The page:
They say you have to spend money in order to make money. The problem for Yelp is that they may be spending too much money compared to what they’re earning. This is common for publicly-traded companies, but in their case they may be spending too much compared to how much they have the potential to make, a prospect that nobody at the company and few on Wall Street are willing to entertain.
There is definitely growth-potential for whoever can do well in the local listings and recommendations industry. Mobile devices, the Apple products in particular, rely on Yelp as a way for users to find the best sushi bar in the area or see if there were any customer issues at the dry cleaners. Their biggest challenge and the reason that many are skeptical is Google Places and the likely switch to Google Plus Business pages.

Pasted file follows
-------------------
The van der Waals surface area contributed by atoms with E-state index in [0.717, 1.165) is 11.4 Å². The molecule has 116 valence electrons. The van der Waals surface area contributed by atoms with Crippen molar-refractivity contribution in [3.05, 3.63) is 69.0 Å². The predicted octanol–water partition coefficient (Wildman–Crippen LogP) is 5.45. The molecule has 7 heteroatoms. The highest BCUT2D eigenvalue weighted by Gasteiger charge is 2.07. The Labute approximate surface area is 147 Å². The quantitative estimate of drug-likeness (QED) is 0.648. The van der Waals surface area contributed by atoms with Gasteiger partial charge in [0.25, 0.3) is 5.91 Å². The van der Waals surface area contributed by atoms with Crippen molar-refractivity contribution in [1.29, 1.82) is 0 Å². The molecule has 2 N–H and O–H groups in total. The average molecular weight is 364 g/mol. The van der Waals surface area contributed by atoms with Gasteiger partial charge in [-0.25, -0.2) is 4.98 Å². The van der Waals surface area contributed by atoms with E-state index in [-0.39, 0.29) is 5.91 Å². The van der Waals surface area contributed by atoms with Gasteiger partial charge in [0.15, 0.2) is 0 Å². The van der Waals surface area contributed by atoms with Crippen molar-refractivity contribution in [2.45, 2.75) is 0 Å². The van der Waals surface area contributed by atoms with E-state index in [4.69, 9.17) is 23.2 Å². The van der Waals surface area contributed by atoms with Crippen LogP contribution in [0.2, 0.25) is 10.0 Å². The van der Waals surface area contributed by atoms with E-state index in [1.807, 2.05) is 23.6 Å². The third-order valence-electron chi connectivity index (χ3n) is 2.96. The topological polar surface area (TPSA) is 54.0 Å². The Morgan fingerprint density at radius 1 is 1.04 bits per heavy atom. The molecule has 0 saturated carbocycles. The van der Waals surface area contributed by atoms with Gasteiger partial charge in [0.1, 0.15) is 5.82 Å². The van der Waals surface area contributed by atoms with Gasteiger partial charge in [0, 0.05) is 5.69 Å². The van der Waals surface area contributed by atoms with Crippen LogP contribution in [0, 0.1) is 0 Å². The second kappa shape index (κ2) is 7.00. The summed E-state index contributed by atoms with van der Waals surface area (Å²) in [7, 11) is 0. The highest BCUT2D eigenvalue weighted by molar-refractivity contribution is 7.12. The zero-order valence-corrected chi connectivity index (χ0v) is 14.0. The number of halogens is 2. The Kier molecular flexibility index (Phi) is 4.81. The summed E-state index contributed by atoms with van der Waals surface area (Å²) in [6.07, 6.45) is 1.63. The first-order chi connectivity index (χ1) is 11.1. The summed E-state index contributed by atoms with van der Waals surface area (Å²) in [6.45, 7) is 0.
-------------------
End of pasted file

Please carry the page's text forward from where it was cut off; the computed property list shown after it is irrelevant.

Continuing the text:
If/when this happens, Yelp will have its biggest competitor staring down on them from a position of authority. Google and Yelp have already had a rocky relationship over the years and nobody expects the search giant to let the pressure off of Yelp. It’s the likely reason that Yelp is overspending as much as they are on marketing and advertising. They need to solidify as much of the field as they can before Google can come in and try to steal it.
Are they spending too much?
No. Buying their way into business owners‘ minds and vendor lists is the only chance they have of sustaining for years to come. Conservative action at this point would probably doom the company altogether. Still, it doesn’t make this chart any more encouraging to investors.
“We are very pleased to report our first quarter as a public company,” said Jeremy Stoppelman, Yelp’s chief executive officer. “We were particularly excited to launch 11 new Yelp markets in the first quarter, including Sydney and Stockholm. With more than 80 Yelp cities around the world today, consumers are yelping about their favorite local businesses in record numbers and we look forward to continue expanding our platform around the globe.”